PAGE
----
No Jail Term for Ex-Father of the Year in Child-Abuse Case Under Plea Deal

Date: 1992-06-09

No Jail Term for Ex-Father of the Year in Child-Abuse Case Under Plea Deal

June 9, 1992

Kodzo Dobosu, who once was cited as a "father of the year" for adopting and caring for 35 handicapped and troubled children, pleaded guilty yesterday to endangering the welfare of three children and to petty larceny, ending the prospect that the children would be required to testify against him.

As part of the agreement, Mr. Dobosu will not be sentenced to prison. Had he been convicted of the child-abuse charges he originally faced, he could have been sentenced to up to 7 years in prison on 11 separate counts.

An assistant district attorney, Nancy Paterson, described the decision to have Mr. Dobosu plead guilty to misdemeanor charges as "lenient treatment." But she said it was made to protect Mr. Dobosu's victims from being compelled to testify against him in court.

"The one thing none of us can return to these children is their innocence," she said in State Supreme Court in Manhattan. "Sending their father to jail will not give them back their childhood they have so far been denied." Questions About System

The case against Mr. Dobosu, who was accused of abusing a 14-year-old girl and two young boys, age 15 and 16, had raised serious questions about New York City's social-service and child-welfare agencies, which refused to accept any responsibility, citing the state's confidentiality laws.

Outside of court, Mr. Dobosu said bitterly that he pleaded guilty because he could not get a fair trial. "The system does not work for black people," he said, adding that "the press has already convicted me."

Justice Frederic S. Berman said he was "not overly happy" with the prosecution agreement with Mr. Dobosu, 52 years old. "But I understand it and I agree that the children should not be put through more suffering."

As part of the plea agreement, Mr. Dobosu is to be sentenced on July 15 to a conditional release and be required to serve 500 hours of community service with the condition, the judge said, that "he has nothing to do with children." The agreement also requires him to relinquish any claim to his adopted children. When he was charged in May 1991, the children were removed from his care.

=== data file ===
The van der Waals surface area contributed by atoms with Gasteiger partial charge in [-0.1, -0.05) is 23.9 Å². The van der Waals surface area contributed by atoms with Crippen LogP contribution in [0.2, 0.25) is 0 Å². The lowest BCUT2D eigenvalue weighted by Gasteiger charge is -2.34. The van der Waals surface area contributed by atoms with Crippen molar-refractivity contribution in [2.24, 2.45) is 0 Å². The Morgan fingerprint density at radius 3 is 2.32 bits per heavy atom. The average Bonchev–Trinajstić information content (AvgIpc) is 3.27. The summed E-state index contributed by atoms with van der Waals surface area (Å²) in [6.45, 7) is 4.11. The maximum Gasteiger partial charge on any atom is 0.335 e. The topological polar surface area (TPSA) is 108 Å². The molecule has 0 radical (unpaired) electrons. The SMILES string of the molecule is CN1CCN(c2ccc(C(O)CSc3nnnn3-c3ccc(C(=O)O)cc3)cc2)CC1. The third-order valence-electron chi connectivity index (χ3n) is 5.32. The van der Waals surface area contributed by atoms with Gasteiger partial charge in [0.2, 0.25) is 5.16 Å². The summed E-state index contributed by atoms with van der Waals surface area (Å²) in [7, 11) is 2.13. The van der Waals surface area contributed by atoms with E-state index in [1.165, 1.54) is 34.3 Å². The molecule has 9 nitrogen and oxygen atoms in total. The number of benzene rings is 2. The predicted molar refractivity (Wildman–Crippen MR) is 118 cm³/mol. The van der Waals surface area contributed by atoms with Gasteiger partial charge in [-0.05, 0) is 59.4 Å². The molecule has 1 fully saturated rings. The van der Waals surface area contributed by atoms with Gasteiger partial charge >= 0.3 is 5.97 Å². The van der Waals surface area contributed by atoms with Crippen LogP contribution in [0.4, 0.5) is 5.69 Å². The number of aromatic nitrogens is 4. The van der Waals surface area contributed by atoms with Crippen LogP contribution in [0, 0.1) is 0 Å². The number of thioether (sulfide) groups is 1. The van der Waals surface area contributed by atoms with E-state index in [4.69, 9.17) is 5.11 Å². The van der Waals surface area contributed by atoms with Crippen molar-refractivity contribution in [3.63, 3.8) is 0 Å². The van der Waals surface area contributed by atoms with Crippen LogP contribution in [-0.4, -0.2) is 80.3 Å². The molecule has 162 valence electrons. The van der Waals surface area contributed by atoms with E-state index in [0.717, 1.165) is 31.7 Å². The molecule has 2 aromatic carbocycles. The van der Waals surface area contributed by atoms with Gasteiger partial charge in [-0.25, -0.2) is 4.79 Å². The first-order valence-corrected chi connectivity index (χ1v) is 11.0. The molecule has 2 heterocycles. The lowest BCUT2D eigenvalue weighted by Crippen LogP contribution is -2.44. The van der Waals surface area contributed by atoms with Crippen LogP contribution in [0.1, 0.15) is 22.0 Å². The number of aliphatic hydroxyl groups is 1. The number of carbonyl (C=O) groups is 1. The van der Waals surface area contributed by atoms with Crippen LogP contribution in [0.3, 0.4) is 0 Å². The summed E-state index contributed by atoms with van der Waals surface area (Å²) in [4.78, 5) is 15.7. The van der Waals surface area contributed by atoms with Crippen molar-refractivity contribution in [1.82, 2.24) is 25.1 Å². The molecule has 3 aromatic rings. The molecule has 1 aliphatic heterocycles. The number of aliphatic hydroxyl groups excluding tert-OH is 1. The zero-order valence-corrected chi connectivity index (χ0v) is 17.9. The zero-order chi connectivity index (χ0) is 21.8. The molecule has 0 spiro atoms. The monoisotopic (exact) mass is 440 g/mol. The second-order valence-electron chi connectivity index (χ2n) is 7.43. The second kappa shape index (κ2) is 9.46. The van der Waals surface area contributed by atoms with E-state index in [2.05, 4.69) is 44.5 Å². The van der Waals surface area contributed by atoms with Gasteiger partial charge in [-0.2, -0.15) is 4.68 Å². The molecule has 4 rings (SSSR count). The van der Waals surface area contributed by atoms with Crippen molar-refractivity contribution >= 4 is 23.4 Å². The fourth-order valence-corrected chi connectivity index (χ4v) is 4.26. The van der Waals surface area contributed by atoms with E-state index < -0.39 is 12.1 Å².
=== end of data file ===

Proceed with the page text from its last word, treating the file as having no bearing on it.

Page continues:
Ms. Paterson, the prosecutor, told Justice Berman that Mr. Dobosu "would never be able to adopt again in New York." The judge asked her to warn other states about his guilt so he could not adopt elsewhere.

Ms. Paterson asked Mr. Dobosu if he was guilty of allowing one of his older children to beat younger ones on at least three occasions.

"Yes," replied Mr. Dobosu, who was attired in flowing black garments, black boots and dozens of silver earrings, bracelets and rings.

"Do you also admit to cashing 25 checks to which you were not entitled?"

"Yes, I do," he said in a low voice.

Mr. Dobosu's adopted son, Kwaku, was sentenced to 300 hours of community service after pleading guilty to endangering the welfare of a child. Physical and Sexual Abuse

Ms. Paterson said the investigation was a success because several of Mr. Dobosu's adopted children came forward and told prosecutors of physical and sexual abuse they said permeated the group homes he maintained in Harlem for at least 35 adopted children with handicaps and emotional and developmental problems.

"It would have been very easy," she said, "as other investigative agencies have done before us, to dismiss this case as a matter of a disgruntled, mildly retarded child making baseless accusations against a supposedly caring and well-intentioned adoptive father."

She said she was particularly impressed with the tenacity of one of Mr. Dobosu's adopted daughters, who told investigators that Mr. Dobosu had sexually molested her.

Armed with the evidence provided by a second daughter, Ms. Paterson said the investigation resulted in Mr. Dobosu's indictment last October on multiple counts of sexual abuse and child endagerment. He was also charged later with stealing $15,000 in city child-subsidy checks.

Although Ms. Paterson said several of the children were angry and wanted to testify against Mr. Dobusu, most said they would not "be able to handle it" and most did not "relish the thought" of Mr. Dobosu's "spending time in jail."

"The consensus of opinion among those who know this case best is that proceeding to trial and forcing the children to testify, possibly more than once, would be emotionally damaging and not in their best interest," she said. "Sending Mr. Dobosu to jail won't give them back their childhood. What we can do for them, however, is free them from their father and, by making them available for adoption, give them hope of a future."


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